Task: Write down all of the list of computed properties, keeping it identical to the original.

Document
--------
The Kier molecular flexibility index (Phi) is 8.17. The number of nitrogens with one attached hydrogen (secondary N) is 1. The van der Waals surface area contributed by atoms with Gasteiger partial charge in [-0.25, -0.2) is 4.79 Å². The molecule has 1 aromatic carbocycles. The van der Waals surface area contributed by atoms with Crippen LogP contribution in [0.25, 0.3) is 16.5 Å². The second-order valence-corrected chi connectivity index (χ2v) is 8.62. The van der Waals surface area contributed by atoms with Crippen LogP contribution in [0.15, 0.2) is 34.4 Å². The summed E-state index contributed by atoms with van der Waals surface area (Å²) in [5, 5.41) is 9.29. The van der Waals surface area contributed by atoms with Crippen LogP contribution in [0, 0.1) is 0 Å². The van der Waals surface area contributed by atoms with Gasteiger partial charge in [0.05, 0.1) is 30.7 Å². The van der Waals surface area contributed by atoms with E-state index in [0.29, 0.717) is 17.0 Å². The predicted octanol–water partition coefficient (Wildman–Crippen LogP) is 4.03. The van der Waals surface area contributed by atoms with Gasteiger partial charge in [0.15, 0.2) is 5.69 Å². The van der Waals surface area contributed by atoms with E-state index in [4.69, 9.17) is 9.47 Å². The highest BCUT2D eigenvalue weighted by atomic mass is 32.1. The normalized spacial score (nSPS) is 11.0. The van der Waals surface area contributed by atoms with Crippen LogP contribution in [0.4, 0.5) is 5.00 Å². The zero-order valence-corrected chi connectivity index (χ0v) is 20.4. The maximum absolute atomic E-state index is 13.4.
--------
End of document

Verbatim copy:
The Kier molecular flexibility index (Phi) is 8.17. The number of nitrogens with one attached hydrogen (secondary N) is 1. The van der Waals surface area contributed by atoms with Gasteiger partial charge in [-0.25, -0.2) is 4.79 Å². The molecule has 1 aromatic carbocycles. The van der Waals surface area contributed by atoms with Crippen LogP contribution in [0.25, 0.3) is 16.5 Å². The second-order valence-corrected chi connectivity index (χ2v) is 8.62. The van der Waals surface area contributed by atoms with Crippen LogP contribution in [0.15, 0.2) is 34.4 Å². The summed E-state index contributed by atoms with van der Waals surface area (Å²) in [5, 5.41) is 9.29. The van der Waals surface area contributed by atoms with Crippen LogP contribution in [0, 0.1) is 0 Å². The van der Waals surface area contributed by atoms with Gasteiger partial charge in [0.05, 0.1) is 30.7 Å². The van der Waals surface area contributed by atoms with E-state index in [0.29, 0.717) is 17.0 Å². The predicted octanol–water partition coefficient (Wildman–Crippen LogP) is 4.03. The van der Waals surface area contributed by atoms with Gasteiger partial charge in [0.15, 0.2) is 5.69 Å². The van der Waals surface area contributed by atoms with E-state index in [4.69, 9.17) is 9.47 Å². The highest BCUT2D eigenvalue weighted by atomic mass is 32.1. The normalized spacial score (nSPS) is 11.0. The van der Waals surface area contributed by atoms with Crippen LogP contribution in [0.4, 0.5) is 5.00 Å². The zero-order valence-corrected chi connectivity index (χ0v) is 20.4. The maximum absolute atomic E-state index is 13.4.